5 reasons to get a breakup buddy (or two)

Even amicable breakups are difficult for most people. When a relationship ends there is an emotional and practical disentanglement from someone that has been important to you, perhaps even your most important person. Lots of people experience distress, loneliness, relief, longing, sadness, guilt and even shame. There is a person-sized hole in your life. There may be regret, guilt or shame about not being the right fit or doing the right things. Sometimes the emotions are mixed or complicated and any relief you might feel might be accompanied by sadness or shame.  

Despite the sometimes overwhelming pain, breakups are a fact of dating life. Only a very tiny minority of relationships last a lifetime –– with good reason. So, I’ve previously talked about why you should have a breakup plan, but this post is about having a breakup buddy –– a more achievable objective if you’re mid-breakup.

1) Opening up not closing down.

Emotional pain often pushes us to withdraw into ourselves. The pain of breakups is no different. When we take that pain and share it with our closest people it can strengthen those relationships and increase intimacy. Finding someone that you trust that has the emotional space to be your breakup buddy can help you to shift away from withdrawal towards sharing and openness. This, in turn, can help you to process your feelings and to allow the pain to be rather than trying to push it away or ruminating on it. Sitting with pain is likely to help you to move through it and to reduce your distress in the longer term, even if it is really hard to do that the time.

2) Self-care reminders

Many people forget to do the things they need to do to have a functioning life during a breakup. I don’t know what that might be for you, but examples include not eating or sleeping properly, not doing the grocery shopping, only leaving the house when it is absolutely essential. I’m not suggesting that you need someone to take you for a pedicure or massage, but having someone to remind you to eat and/or that you enjoy going for a run or swim (if that’s your jam) will probably help you to cope with your emotions.

3) Support through the no-contact period

So, having a period when there is little or no contact between you and an ex-partner is a hugely important part of the healing process. Even if you have shared commitments that you need to collaborate on, it is generally very important to minimise contact to what is strictly necessary (e.g., care for the child, dog or house). It can really help to have someone to remind you why you aren’t having contact so that you can heal without being constantly reminded of the intense pain. A breakup buddy can be the person you call when you don’t remember why you broke up and you really want to get back in touch.

4) Help with drunk dialing/texting impulse

Drunk dialling/texting is a thing. People do it. It rarely ends well. Taking a break from your ex’s social media as well as 121 contact is usually critical. A breakup buddy can hold their contact details for you so that you can actually remove them from your phone for a period. It might help to replace their phone number with your breakup buddy’s so that you can text someone when you are having all the feelings. This can help because even if it isn’t the person you’re still craving, there is someone at the end of the line.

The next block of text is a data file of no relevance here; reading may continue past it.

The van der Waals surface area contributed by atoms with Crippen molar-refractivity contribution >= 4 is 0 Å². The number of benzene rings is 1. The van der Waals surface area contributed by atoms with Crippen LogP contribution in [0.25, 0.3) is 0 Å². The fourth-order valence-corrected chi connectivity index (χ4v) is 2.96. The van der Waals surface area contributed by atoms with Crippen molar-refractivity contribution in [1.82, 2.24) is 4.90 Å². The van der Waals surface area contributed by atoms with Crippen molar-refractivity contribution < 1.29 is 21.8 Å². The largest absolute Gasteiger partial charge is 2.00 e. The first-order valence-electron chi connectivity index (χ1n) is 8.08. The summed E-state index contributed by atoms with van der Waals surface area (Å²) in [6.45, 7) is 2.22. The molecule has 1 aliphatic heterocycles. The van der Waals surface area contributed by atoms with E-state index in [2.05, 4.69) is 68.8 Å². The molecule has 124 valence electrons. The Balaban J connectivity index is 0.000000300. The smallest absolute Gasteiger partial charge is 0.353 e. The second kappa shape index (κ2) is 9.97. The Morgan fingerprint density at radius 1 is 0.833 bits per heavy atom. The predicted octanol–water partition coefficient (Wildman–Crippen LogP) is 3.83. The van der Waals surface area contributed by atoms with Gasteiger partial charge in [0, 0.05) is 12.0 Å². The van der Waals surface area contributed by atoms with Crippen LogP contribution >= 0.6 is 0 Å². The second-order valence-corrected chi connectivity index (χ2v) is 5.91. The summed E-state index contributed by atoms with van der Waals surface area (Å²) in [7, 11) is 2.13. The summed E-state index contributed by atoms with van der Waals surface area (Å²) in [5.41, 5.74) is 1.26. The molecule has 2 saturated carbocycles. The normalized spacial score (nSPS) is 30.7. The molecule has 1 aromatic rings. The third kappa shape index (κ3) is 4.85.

5) Perspective

It can help to have someone around that has some outside perspective on the situation. That might be to tell you that you need to take more time or that its true that you might want to get back in touch once your no contact period expires. As well as processing the emotional pain, this person might help you to identify patterns that have led to endings in this and other relationships. This sense of perspective can be hard to grasp alone since you’re so close to the situation but can help you to grow through the pain. They could also help you to recognise when your distress is so intense that you need to seek help from some professionals or to recognise when a hard situation is turning into a longer-term bout of anxiety or depression.

Breakups are hard for everyone, and a breakup buddy isn’t going to wave their magic wand and make the world happy and bright and full of unicorns and rainbows. Nevertheless, they can help you to get through a hard time in a way that aligns with your values. They can help you to process and grow in the experience, and maybe help you to not act on unhelpful impulses. They can demonstrate excellent boundaries and love you and themselves in a way that is healthy and grows intimacy between you. Do your breakup buddies a favour, and send them this article to help them navigate the role and to give all of you ideas on how to give and receive support. 

0 thoughts on “5 reasons to get a breakup buddy (or two)”

  1. I’m super interested in this idea of a no-contact time period. How does that tend to work with relationships where you want to transition to friends? I’ve felt like staying in contact despite the transition was needed to keep the friendship going. What do you think?

    1. It depends on the transition. For lots of people that have cohabited or been in really intense relationships with daily contact, a period of no contact can help with healing. For other kinds of relationships where contact has been more sporadic it can be easy enough to shift to friendship. For me, starting with at least a couple of weeks of no contact in either case works best, and my preference is for at least 3 months.

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